#2958: Phastos



“Over the centuries, Phastos has helped nudge humanity forward technologically while always keeping his brilliance hidden in the shadows.”

While the bulk of the Eternals line-up in the movie are characters introduced in Jack Kirby in his original run on the title, one character who is a notable later addition is Phastos.  An inventor, creator, and pacifist, Phastos was clearly inspired by the likes of Hephaestus in terms of his placement amongst the other god-like characters.  He was introduced by Sal Buscema and Peter Gillis during the book’s second volume, and does feel like a fairly natural part of the group, even if he’s a bit underused in the comics proper.  In the film, he’s a pretty notable player, and perhaps one of the most fully characterized of the cast.  He’s also notable for being the first openly gay character in an MCU film, and accomplishment in itself.  And today, I’m taking a look at his action figure.


Phastos is figure 4 in the Gilgamesh Series of Marvel Legends.  The figure stands 6 1/2 inches tall and he has 29 points of articulation.  Phastos’s articulation scheme follows the set-up we saw on Ikaris, which generally makes sense.  As with Ikaris, it’s a bit restricted, even a little bit more so, in fact, due to the nature of the design.  The mid-torso joint doesn’t have the same range, and the hips are notably restricted by how the skirt piece works.  Of course, Phastos is a less active character in the film, so it’s not terribly limiting for the character.  His sculpt is another all-new offering, based on his fully geared up look in the movie.  The head sculpt isn’t one of the stronger ones in the set, to be honest.  I mean, it’s not awful, and there are definitely some traits of Brian Tyree Henry in the sculpt, but something about it just generally feels off.  I think a lot of it is to do with expression; he’s kind of devoid of any, which doesn’t really suit Phastos as he’s portrayed in the movie.  Here he kind of looks a bit bored.  It doesn’t help that the head definitely sits too high on the neck, nor does it help that he’s missing his earrings, which are a pretty constant fixture of his design in the movie.  On the flip side, the body sculpt is a bit better.  The detailing on the suit is nice and clean, and the proportions do an alright job of capturing Henry’s less conventionally super-heroic build.  It makes him nicely distinct from Ikaris in terms of build.  Phastos’s paint work is generally alright.  It’s probably the cleanest application so far on the outfit, as well as one of the more intricate paint schemes.  I do like how the purple and gold work together.  Phastos is packed with two sets of hands, one in fists, the other in more relaxed posing.  He also has the right leg for Gilgamesh.  I’ve brought up the lack of effects parts on the last two reviews, but it honestly bugs me even more here; I’d have loved to get some of his tech gimmick effects, since they’re pretty prominent to his role in the final act.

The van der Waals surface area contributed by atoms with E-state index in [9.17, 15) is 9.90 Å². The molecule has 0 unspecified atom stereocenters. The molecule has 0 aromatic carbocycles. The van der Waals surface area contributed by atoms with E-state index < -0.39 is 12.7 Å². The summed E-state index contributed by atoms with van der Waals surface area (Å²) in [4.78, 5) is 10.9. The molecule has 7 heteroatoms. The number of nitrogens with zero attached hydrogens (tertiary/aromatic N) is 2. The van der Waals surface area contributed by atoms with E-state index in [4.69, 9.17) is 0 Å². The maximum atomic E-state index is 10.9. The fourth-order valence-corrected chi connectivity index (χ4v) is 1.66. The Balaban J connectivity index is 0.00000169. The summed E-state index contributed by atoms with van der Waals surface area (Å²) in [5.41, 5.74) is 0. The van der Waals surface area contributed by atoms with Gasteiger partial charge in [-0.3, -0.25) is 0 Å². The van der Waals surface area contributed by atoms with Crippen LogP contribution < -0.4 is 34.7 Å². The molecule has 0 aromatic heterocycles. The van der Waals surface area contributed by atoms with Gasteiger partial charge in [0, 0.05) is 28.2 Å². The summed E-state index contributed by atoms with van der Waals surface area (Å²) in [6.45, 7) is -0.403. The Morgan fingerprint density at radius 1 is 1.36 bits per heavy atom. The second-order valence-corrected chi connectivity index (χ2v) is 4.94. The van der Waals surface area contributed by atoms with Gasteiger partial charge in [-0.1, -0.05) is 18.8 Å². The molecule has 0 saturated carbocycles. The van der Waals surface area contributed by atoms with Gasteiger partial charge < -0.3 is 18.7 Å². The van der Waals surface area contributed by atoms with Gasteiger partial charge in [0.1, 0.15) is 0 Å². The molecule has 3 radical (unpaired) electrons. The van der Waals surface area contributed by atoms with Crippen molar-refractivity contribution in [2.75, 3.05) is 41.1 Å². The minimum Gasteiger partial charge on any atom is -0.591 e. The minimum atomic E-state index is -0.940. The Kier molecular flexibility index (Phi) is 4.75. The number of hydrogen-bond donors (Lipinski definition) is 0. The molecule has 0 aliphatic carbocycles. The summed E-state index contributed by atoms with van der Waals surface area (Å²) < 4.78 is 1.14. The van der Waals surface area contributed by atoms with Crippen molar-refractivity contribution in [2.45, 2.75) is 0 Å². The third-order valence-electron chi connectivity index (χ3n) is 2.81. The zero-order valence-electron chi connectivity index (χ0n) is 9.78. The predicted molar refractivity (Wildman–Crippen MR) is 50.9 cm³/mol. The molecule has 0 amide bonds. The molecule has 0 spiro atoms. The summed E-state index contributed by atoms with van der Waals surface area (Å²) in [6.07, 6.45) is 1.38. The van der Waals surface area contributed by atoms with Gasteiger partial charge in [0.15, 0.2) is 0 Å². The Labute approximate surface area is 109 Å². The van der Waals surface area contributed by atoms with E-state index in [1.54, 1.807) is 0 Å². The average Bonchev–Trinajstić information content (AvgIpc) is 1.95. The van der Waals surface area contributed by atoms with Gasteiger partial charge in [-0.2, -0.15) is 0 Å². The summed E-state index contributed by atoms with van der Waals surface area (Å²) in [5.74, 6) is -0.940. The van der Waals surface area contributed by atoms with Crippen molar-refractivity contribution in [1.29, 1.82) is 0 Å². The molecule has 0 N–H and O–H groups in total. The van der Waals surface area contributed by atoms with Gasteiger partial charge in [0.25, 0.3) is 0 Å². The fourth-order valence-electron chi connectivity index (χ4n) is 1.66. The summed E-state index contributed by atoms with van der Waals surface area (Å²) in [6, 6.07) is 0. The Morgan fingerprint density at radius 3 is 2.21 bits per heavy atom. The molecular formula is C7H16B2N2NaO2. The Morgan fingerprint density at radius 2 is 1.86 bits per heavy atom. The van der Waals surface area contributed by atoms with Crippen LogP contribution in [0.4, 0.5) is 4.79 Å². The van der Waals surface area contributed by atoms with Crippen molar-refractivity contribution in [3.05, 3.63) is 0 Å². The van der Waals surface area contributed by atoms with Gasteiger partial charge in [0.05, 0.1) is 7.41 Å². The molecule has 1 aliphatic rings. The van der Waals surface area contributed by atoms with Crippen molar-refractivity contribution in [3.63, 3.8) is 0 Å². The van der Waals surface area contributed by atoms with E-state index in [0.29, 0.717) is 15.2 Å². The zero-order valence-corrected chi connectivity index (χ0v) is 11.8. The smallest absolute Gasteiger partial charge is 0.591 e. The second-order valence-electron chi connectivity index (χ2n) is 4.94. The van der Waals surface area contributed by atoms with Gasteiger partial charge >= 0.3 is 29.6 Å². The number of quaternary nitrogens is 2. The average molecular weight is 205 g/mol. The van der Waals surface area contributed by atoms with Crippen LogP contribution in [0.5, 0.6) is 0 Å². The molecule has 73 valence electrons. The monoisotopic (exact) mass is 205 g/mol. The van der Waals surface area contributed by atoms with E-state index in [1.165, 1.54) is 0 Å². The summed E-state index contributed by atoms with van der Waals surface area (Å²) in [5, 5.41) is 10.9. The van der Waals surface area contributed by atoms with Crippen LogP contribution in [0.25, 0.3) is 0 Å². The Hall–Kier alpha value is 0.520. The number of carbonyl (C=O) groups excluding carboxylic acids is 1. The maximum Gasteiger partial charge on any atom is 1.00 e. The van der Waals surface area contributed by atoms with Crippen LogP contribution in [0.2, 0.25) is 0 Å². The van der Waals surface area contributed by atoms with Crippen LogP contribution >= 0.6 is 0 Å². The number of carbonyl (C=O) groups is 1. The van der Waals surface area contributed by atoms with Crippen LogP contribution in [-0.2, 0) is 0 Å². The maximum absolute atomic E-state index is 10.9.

I really didn’t know Phastos at all before the movie, since he’s a slightly later in the lore character.  I do like the concept, and Henry’s performance in the movie was definitely one of its most memorable ones.  The figure is ultimately one of the weaker ones in this set.  He’s better than Sprite, but I definitely wish the likeness was a bit better on that head.  Still he’s a decent enough figure, and certainly one with a more unique look.

Thanks to my sponsors over at All Time Toys for setting me up with this figure to review.  If you’re looking for cool toys both old and new, please check out their website.

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